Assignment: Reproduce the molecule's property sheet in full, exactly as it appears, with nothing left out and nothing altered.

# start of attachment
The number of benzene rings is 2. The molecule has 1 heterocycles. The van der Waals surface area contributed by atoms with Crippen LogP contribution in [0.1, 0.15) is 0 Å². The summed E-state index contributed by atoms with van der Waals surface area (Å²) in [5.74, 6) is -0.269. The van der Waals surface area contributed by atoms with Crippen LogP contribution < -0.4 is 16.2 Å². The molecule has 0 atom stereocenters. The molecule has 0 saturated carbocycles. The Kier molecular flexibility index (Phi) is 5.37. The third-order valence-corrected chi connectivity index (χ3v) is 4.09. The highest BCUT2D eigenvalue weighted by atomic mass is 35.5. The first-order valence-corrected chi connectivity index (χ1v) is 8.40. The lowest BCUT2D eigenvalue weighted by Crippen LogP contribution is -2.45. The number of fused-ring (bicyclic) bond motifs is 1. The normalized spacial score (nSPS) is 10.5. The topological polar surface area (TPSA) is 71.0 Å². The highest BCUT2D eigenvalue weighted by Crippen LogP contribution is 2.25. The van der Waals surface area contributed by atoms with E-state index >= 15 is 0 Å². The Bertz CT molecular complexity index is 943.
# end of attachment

The number of benzene rings is 2. The molecule has 1 heterocycles. The van der Waals surface area contributed by atoms with Crippen LogP contribution in [0.1, 0.15) is 0 Å². The summed E-state index contributed by atoms with van der Waals surface area (Å²) in [5.74, 6) is -0.269. The van der Waals surface area contributed by atoms with Crippen LogP contribution < -0.4 is 16.2 Å². The molecule has 0 atom stereocenters. The molecule has 0 saturated carbocycles. The Kier molecular flexibility index (Phi) is 5.37. The third-order valence-corrected chi connectivity index (χ3v) is 4.09. The highest BCUT2D eigenvalue weighted by atomic mass is 35.5. The first-order valence-corrected chi connectivity index (χ1v) is 8.40. The lowest BCUT2D eigenvalue weighted by Crippen LogP contribution is -2.45. The number of fused-ring (bicyclic) bond motifs is 1. The normalized spacial score (nSPS) is 10.5. The topological polar surface area (TPSA) is 71.0 Å². The highest BCUT2D eigenvalue weighted by Crippen LogP contribution is 2.25. The van der Waals surface area contributed by atoms with E-state index >= 15 is 0 Å². The Bertz CT molecular complexity index is 943.